Characteristics of Legacy Systems

1. Analog Signals

1G , introduced in 1980s , used analog signals as compared to digital in 2G onward. In 1G voice was modulated to higher frequency and then converted to digital while communication with radio towers .

2.Legacy system have ATM / Frame Relay transmission .

This  is basically Hardware  Specific and results in High Expenses.

3. Legacy systems have POTS / PSTN / ISDN as their access layer technology .

Access layer is the first layer of telecom architecture which is responsible for interacting directly with the end use / subscriber . Legacy system technologies are again Hardware  Specific , bear High Expenses and offer Low stability.

Physical transmission media include :

  • Twisted wire (modems)
  • Coaxial cable
  • Fiber optics and optical networks – Dense wavelength division multiplexing (DWDM)

4. Legacy system use Traditional Switches / ISDN in their Core Layer

Core layer is the main control hub of the entire telecom architecture . Using old fashioned switches render high CAPEX ( capital Expenditure ) and OPEX ( Operational Expenses ) .

5. In the service delivery front legacy system employ Traditional IN switches

These are very Hardware Centric.

Services part of Legacy Telecom Networks

a)Virtual Private Network (VPN)

An Intelligent Network (IN) service, which offers the functions of a private telephone network. The basic idea behind this service is that business customers are offered the benefits of a (physical) private network, but spared from owning and maintaining it

b)Access Screening(ASC):

 An IN service, which gives the operators the possibility to screen (allow/barring) the incoming traffic and decide the call routing, especially when the subscribers choose an alternate route/carrier/access network (also called Equal Access) for long distance calls on a call by call basis or pre-selected.

c)Number Portability(NP)

An IN service allows subscribers to retain their subscriber number while changing their service provider, location, equipment or type of subscribed telephony service. Both geographic numbers and non-geographic numbers are supported by the NP service.

Transformation towards IMS (Total IP)

The telecommunications industry has been going through a significant transformation over the past few years. At the outset incumbent operators used to focus on mainly basic voice services and still remained profitable due to the limited number of players in the space and requirement of huge amounts as initial investment.

However, with the advent of competitive vendors, rise in consumer base, and introduction of cost effective IP based technologies a major revolution has come about. This has enabled operators to come out of their traditional business models to maintain and enhance subscriber base by providing better and cheaper voice, multimedia and data services in order to grab the biggest possible share in this multi- billion dollar industry.

The evolution in Telecom industry has been accelerating all the time. The Next-Generation Operators wants to keep pace with the rapidly changing technology by, adapting to market needs and looking at the system and business process from multiple perspectives concurrently. Communication Service Providers (CSPs) need to consider several factors in mind before proposing any solution. They need to deploy solutions which are highly automated, highly flexible, caters to customer needs coupled with ultra low operating costs.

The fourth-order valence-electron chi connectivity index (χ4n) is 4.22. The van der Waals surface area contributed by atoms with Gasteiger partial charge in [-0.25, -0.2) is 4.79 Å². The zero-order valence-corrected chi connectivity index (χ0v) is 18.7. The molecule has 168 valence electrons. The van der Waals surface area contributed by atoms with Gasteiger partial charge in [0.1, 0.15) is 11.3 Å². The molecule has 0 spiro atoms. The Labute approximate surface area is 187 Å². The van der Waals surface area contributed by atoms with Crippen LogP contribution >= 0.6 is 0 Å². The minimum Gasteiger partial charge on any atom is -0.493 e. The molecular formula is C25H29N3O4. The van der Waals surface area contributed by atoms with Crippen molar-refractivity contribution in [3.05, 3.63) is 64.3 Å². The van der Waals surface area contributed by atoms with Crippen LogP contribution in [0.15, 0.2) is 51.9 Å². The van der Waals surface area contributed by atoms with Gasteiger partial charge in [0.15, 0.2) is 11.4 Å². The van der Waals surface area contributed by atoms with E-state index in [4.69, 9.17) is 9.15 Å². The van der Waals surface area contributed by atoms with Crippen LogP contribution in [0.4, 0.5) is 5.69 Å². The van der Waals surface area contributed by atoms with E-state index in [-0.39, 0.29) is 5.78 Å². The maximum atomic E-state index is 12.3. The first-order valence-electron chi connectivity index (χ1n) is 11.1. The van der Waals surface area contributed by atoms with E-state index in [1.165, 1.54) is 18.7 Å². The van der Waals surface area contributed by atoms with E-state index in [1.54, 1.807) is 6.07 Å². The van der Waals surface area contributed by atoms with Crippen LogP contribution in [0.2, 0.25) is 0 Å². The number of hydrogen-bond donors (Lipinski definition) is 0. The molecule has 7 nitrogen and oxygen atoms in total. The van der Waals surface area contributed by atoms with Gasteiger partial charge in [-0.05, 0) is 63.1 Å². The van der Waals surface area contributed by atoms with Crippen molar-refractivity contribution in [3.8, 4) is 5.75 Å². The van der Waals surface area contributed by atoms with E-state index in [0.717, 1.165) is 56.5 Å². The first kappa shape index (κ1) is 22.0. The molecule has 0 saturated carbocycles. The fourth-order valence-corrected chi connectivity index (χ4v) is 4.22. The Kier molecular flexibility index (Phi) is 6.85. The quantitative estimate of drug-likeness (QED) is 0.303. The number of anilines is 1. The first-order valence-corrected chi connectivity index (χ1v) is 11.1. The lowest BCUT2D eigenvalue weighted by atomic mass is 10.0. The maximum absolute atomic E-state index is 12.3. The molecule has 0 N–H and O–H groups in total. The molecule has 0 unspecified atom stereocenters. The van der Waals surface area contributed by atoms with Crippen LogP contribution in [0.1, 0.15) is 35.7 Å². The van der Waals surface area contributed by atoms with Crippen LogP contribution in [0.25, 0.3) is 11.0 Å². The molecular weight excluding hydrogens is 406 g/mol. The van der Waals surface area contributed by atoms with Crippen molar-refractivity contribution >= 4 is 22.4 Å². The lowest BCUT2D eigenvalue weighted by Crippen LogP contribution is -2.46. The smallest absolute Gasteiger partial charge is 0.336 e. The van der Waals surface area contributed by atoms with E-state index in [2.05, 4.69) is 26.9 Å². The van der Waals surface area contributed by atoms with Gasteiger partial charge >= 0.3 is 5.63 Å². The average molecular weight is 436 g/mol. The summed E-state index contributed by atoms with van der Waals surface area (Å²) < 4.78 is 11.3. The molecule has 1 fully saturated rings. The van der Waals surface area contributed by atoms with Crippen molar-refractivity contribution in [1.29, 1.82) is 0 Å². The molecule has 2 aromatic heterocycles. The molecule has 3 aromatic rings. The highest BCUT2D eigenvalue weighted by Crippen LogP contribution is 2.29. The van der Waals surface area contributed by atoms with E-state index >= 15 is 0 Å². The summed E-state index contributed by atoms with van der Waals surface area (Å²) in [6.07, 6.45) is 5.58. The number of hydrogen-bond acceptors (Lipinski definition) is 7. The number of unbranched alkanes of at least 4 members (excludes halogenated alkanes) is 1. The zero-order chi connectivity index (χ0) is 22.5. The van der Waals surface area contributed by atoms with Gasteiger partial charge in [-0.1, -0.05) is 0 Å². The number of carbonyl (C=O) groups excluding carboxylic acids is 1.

By hosting new services on the new platform and combining new and old services CSP‟s aim to provide service bundles that would generate new revenue streams. This process is largely dependant on IMS ( IP Multimedia Subsystem ) architecture .

Transformation towards IMS (Total IP)

Transformation towards IMS (Total IP)

Optimization in operator landscape evolve as result of synergistic technologies that come together to address the innovation and cost optimization needs of operator for better user experience. In following sections different technological evolutions that are affecting overall operator ecosystems have been discussed with focus towards Service Layer.

Legacy to IP transformation

This section broadly covered the aspects of migration from legacy IN solution to new age JAINSLEE framework based one. Applies to Legacy IN hosting voice based services mostly  such as VPN, Access Screening ,Number Portability, SIP-Trunking ,Call Gapping.

Most operator environments have seen a rise in the number of service delivery platforms. Also complexity of telecom networks have increased manifold hence CSPs are facing multiple challenges. Increased efforts and costs are required for maintaining all the SDP platforms. These platforms are generally of different vendors and cater to different technologies thereby greatly increase chances of limiting the scalability and flexibility of the operator landscape. More effort required for sustaining the life cycle of the platform and challenges in integrating non compatible SDPs due to proprietary design have been stumbling blocks in the progress of CSPs across the world.

To overcome these challenges there is trend in the market to move towards SDP consolidation wherein instead of maintaining several SDPs with their proprietary design CSPs prefer maintaining a single or less number of SDPs having standardized interfaces.

SDP consolidation SDP consolidation (1) SDP consolidation (2)

As illustrated in the above figure there is a transition that is taking place in the industry towards consolidation of service delivery session control. This would provide a cost effective sustenance of existing applications and the rapid creation and deployment of new services leading to increased revenue recognition by CSPs.

  • Agile Development
  • Innovative services
  • open SOA based architectures
  • IN/NGN Platform and Services
  • Reuse of existing investments in legacy service platforms
  • low cost of new service development
  • faster time to market
  • Monetize investment in Network Infrastructure uplift – SIP trunking, VoLTE etc.

Services that should be covered  in the Scope of Migration from fixed line to IP telephony are:

  • Virtual Private Network (VPN) : An Intelligent Network (IN) service, which offers the functions of a private telephone network. The basic idea behind this service is that business customers are offered the benefits of a (physical) private network, but spared from owning and maintaining it.